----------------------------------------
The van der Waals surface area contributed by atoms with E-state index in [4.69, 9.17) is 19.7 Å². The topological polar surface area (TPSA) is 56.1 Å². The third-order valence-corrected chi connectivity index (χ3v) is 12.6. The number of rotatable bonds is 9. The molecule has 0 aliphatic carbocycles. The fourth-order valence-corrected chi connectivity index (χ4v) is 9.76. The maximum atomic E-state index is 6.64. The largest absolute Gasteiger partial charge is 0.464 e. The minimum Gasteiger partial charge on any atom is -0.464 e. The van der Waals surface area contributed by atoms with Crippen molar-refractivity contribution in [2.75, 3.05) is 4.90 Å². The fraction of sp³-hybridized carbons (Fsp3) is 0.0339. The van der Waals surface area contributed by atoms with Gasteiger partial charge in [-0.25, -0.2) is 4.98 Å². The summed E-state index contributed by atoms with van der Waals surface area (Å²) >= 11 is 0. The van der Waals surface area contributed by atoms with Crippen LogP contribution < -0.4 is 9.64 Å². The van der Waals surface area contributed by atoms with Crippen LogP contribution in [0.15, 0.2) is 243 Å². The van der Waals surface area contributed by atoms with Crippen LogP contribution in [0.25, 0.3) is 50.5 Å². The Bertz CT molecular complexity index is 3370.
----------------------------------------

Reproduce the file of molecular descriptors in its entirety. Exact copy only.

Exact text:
The van der Waals surface area contributed by atoms with E-state index in [4.69, 9.17) is 19.7 Å². The topological polar surface area (TPSA) is 56.1 Å². The third-order valence-corrected chi connectivity index (χ3v) is 12.6. The number of rotatable bonds is 9. The molecule has 0 aliphatic carbocycles. The fourth-order valence-corrected chi connectivity index (χ4v) is 9.76. The maximum atomic E-state index is 6.64. The largest absolute Gasteiger partial charge is 0.464 e. The minimum Gasteiger partial charge on any atom is -0.464 e. The van der Waals surface area contributed by atoms with Crippen molar-refractivity contribution in [2.75, 3.05) is 4.90 Å². The fraction of sp³-hybridized carbons (Fsp3) is 0.0339. The van der Waals surface area contributed by atoms with Gasteiger partial charge in [-0.25, -0.2) is 4.98 Å². The summed E-state index contributed by atoms with van der Waals surface area (Å²) >= 11 is 0. The van der Waals surface area contributed by atoms with Crippen LogP contribution < -0.4 is 9.64 Å². The van der Waals surface area contributed by atoms with Crippen LogP contribution in [0.15, 0.2) is 243 Å². The van der Waals surface area contributed by atoms with Crippen LogP contribution in [0.25, 0.3) is 50.5 Å². The Bertz CT molecular complexity index is 3370.